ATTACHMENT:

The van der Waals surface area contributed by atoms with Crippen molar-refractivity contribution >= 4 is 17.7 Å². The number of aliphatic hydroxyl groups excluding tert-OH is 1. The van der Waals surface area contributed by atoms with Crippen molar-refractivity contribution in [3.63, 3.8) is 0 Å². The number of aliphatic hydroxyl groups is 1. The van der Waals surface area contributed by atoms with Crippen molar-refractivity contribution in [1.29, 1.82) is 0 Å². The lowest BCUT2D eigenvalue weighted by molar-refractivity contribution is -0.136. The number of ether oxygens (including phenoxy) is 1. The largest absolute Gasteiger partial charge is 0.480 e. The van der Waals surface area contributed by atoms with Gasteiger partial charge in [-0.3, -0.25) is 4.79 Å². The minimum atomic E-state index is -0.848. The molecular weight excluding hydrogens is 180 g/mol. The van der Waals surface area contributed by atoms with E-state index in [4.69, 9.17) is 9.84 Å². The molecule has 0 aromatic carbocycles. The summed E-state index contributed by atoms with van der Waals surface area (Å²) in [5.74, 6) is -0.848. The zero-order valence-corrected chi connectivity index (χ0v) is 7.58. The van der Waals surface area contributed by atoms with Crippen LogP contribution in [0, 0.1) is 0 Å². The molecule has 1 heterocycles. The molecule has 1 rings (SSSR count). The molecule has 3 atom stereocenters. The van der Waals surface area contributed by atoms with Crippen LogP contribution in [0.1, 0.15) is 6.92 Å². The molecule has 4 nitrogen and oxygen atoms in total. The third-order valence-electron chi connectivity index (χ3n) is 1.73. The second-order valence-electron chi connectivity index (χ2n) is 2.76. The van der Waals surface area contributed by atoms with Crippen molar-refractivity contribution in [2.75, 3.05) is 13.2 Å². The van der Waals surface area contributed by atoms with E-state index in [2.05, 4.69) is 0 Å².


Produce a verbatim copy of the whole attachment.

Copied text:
The van der Waals surface area contributed by atoms with Crippen molar-refractivity contribution >= 4 is 17.7 Å². The number of aliphatic hydroxyl groups excluding tert-OH is 1. The van der Waals surface area contributed by atoms with Crippen molar-refractivity contribution in [3.63, 3.8) is 0 Å². The number of aliphatic hydroxyl groups is 1. The van der Waals surface area contributed by atoms with Crippen molar-refractivity contribution in [1.29, 1.82) is 0 Å². The lowest BCUT2D eigenvalue weighted by molar-refractivity contribution is -0.136. The number of ether oxygens (including phenoxy) is 1. The largest absolute Gasteiger partial charge is 0.480 e. The van der Waals surface area contributed by atoms with Gasteiger partial charge in [-0.3, -0.25) is 4.79 Å². The minimum atomic E-state index is -0.848. The molecular weight excluding hydrogens is 180 g/mol. The van der Waals surface area contributed by atoms with E-state index in [4.69, 9.17) is 9.84 Å². The molecule has 0 aromatic carbocycles. The summed E-state index contributed by atoms with van der Waals surface area (Å²) in [5.74, 6) is -0.848. The zero-order valence-corrected chi connectivity index (χ0v) is 7.58. The van der Waals surface area contributed by atoms with Crippen LogP contribution in [0, 0.1) is 0 Å². The molecule has 1 heterocycles. The molecule has 1 rings (SSSR count). The molecule has 3 atom stereocenters. The van der Waals surface area contributed by atoms with Crippen LogP contribution in [0.1, 0.15) is 6.92 Å². The molecule has 4 nitrogen and oxygen atoms in total. The third-order valence-electron chi connectivity index (χ3n) is 1.73. The second-order valence-electron chi connectivity index (χ2n) is 2.76. The van der Waals surface area contributed by atoms with Crippen molar-refractivity contribution in [2.75, 3.05) is 13.2 Å². The van der Waals surface area contributed by atoms with E-state index in [2.05, 4.69) is 0 Å².